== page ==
‘Our members are telling us that a year ago, clients had become very conservative about drawing down [money], despite the fact that funds were there,’ she says. ‘That’s changed: the bigger businesses are now borrowing more than they were a while ago.’
For companies that spot an acquisition opportunity, asset-based finance can be a way of getting a finance line quickly sorted. When food packaging manufacturer Discovery Foils set about acquiring stock from struggling aluminium processor Novelis, speed was essential in ensuring it didn’t lose out on the deal.
With a funding line of £3 million secured, the assets of Novelis were acquired enabling Discovery Foils to be formed. In the process, 105 jobs were saved.
‘[The deal] was impressive in terms of the speed that it was put together for what was a sizeable deal,’ says Chris Wrigley, director of Discovery Foils, which turns over £23.5 million.
In general, Wrigley is happy with his lender. ‘You have to conform to their rules, there are perhaps some bits that I feel could be a bit more flexible, but it was impressively quick. I think it gives you an opportunity that you don’t otherwise have through the banks.’
When you compare how much was advanced against various asset types between December 2009 and December 2010, one of the biggest changes is in stock finance, where advances increased 21 per cent to £366 million (see table below).
|Pure invoice finance -advances against debt
|Mixed ABL facilities:|
|Plant and machinery||60||113||88%|
However, Sharp is conservative about growth prospects for this type of lending. ‘In terms of an asset-based lend against stock there are still issues around valuation. During the recession stock levels dropped and the valuations against stock became very dodgy,’ she says.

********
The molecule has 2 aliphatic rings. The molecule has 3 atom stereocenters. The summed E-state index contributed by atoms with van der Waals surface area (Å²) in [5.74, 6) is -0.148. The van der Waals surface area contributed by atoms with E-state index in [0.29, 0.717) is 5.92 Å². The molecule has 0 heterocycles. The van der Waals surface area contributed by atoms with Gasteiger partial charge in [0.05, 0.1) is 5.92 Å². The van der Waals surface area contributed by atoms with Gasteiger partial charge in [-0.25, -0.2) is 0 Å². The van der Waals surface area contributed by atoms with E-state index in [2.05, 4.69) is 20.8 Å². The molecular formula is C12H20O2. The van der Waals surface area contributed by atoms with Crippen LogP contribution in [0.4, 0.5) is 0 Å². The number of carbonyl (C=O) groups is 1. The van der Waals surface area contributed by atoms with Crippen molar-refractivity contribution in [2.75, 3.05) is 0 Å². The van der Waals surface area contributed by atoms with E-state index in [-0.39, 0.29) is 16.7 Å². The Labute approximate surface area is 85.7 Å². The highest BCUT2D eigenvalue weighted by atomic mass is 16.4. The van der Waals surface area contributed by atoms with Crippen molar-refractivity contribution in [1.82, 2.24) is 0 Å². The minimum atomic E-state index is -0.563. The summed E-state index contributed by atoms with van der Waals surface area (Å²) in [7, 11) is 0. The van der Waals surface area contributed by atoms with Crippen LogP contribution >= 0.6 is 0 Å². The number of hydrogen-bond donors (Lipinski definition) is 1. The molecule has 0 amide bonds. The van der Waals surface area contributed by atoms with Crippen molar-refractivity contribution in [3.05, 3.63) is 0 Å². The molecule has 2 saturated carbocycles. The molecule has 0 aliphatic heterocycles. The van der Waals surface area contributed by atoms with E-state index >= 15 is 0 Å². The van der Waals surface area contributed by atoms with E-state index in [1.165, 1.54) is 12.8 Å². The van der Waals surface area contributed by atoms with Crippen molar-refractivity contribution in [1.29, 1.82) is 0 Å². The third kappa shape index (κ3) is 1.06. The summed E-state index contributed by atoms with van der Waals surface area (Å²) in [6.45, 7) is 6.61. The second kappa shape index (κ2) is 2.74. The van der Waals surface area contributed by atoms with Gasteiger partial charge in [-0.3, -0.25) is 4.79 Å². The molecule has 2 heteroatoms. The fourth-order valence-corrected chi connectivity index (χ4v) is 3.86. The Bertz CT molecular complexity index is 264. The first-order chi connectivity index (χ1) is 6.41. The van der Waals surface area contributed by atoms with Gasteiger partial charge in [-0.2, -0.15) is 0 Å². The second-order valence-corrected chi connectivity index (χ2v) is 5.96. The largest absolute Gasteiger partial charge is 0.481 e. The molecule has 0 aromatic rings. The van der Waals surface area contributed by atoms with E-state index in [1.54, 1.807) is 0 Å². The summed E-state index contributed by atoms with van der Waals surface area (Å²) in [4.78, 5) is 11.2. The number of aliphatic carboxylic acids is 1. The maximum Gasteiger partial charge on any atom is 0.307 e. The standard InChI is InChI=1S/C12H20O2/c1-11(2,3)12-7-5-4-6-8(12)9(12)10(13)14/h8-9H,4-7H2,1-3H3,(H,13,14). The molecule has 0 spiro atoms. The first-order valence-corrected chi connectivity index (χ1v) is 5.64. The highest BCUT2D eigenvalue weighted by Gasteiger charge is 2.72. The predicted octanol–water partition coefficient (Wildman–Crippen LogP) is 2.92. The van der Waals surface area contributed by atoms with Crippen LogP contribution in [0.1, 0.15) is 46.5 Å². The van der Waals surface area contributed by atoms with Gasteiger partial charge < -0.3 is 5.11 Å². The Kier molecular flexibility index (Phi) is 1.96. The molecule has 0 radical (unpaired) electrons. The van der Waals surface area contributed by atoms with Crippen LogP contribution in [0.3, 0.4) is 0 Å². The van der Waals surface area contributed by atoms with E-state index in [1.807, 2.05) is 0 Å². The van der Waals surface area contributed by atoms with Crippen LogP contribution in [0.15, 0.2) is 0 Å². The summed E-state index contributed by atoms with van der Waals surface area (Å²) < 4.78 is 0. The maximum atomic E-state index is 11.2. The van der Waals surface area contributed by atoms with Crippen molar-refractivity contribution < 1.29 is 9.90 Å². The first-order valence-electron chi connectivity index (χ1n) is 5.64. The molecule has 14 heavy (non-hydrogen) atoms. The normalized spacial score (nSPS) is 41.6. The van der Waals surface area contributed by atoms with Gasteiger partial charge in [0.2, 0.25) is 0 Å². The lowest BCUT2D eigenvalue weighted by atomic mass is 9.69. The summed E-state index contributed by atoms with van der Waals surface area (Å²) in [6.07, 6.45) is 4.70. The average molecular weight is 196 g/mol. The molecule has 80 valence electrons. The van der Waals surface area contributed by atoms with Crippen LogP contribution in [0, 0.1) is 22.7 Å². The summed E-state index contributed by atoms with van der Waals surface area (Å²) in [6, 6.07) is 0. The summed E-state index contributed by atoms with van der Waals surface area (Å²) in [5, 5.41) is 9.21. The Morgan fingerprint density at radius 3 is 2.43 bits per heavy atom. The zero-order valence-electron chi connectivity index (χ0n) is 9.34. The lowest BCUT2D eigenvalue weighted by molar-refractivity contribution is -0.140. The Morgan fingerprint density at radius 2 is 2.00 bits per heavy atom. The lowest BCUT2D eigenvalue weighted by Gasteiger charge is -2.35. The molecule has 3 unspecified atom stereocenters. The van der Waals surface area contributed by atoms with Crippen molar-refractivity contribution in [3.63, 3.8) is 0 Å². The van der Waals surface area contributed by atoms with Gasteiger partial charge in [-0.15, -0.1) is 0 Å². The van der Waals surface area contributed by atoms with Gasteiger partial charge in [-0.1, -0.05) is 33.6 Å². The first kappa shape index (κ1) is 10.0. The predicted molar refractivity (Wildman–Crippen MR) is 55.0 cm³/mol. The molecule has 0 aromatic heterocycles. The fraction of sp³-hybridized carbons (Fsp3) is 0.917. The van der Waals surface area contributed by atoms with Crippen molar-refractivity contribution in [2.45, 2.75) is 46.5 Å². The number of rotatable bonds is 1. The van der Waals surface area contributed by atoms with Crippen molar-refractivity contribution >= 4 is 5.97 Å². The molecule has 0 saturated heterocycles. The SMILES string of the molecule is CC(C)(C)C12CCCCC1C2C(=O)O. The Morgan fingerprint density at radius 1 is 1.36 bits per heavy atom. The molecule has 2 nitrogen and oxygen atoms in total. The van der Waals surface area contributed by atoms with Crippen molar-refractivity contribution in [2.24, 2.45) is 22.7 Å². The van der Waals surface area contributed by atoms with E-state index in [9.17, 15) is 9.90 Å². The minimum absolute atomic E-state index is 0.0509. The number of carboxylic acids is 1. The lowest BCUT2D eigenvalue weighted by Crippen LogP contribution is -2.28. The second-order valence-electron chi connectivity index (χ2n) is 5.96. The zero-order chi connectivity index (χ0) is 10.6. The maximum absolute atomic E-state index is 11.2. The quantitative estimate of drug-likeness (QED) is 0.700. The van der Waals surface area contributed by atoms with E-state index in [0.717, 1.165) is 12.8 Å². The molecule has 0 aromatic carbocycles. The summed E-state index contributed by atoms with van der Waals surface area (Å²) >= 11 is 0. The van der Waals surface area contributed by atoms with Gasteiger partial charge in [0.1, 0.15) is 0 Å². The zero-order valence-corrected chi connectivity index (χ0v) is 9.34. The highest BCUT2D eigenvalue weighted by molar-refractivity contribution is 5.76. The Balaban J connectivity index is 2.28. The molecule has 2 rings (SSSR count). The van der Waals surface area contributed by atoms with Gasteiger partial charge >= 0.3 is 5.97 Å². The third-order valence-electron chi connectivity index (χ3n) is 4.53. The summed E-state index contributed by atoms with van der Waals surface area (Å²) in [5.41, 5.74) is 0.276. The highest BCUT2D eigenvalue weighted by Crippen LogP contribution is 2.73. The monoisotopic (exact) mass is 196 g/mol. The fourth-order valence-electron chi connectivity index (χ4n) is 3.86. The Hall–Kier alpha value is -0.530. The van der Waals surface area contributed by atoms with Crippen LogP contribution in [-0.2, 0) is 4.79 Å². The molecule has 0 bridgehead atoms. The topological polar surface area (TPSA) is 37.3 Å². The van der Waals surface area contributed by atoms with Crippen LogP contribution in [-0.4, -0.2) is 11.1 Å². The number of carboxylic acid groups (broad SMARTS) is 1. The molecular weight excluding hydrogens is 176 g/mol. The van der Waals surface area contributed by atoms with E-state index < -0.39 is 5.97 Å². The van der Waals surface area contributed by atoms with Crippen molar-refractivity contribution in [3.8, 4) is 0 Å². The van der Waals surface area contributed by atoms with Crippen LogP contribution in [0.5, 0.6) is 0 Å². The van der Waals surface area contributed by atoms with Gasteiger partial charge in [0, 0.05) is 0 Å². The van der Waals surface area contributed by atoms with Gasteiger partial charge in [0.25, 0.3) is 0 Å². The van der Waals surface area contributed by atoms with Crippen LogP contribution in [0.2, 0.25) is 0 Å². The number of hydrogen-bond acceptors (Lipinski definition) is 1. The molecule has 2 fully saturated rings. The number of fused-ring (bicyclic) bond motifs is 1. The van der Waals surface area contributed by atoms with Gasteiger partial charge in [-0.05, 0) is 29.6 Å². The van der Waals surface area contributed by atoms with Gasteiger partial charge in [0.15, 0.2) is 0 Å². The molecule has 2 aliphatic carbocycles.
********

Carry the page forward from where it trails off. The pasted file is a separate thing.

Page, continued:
An asset-based loan can also be secured against machinery, with advances up 88 per cent to £113 million over the past year. Managing director of FL Plastics, Geoff Fitzgerald-Lombard, secured £300,000 in asset-based finance to fund the purchase of blow-moulding equipment from a Japanese company.
Fitzgerald-Lombard explains: ‘To attempt to use other methods would have cost us more or drained our resources significantly. We needed to move quickly because in our business if you can’t supply what is required, the customer will go elsewhere.’
The old tag of “lender of last resort” is one that the ABL industry would dearly love to shake off. Sharp concedes that there is still a lingering aversion to ABL among owner-managers, but argues that negative perceptions of the industry are far removed from reality.
‘I think the problem we have in the UK is we traditionally look on asset-based finance as a product that we don’t want to engage with,’ she argues. ‘What we need to do is help people make more informed choices, and then more people would look at it not as the final option but as the first option.’
Though charges and higher interest rates make asset-based facilities more expensive than a traditional term loan from a bank, Fitzgerald-Lombard says that in his case the service proved convenient, and ‘not unduly expensive at all’. He adds, ‘It’s very straightforward, we built it into the system and the repayments just happen.’
This sentiment is echoed by Gradwell. Although he was unable to secure ABL last year, and borrowed money from RBS via the Enterprise Investment Scheme instead, he says he would like to use asset-based finance again. ‘It’s a great idea. We’ve built our business using asset-based finance.’
For the coming year, Sharp predicts that asset-based finance will continue to grow strongly. She forecasts that as the fittest companies emerge from the economic slump, their market share should increase as they gain business from their failed competitors.
‘We would expect to be in double digit growth in terms of turnover and high single digits in terms of advances, but that really depends on customer confidence and where they want to take their businesses,’ she concludes.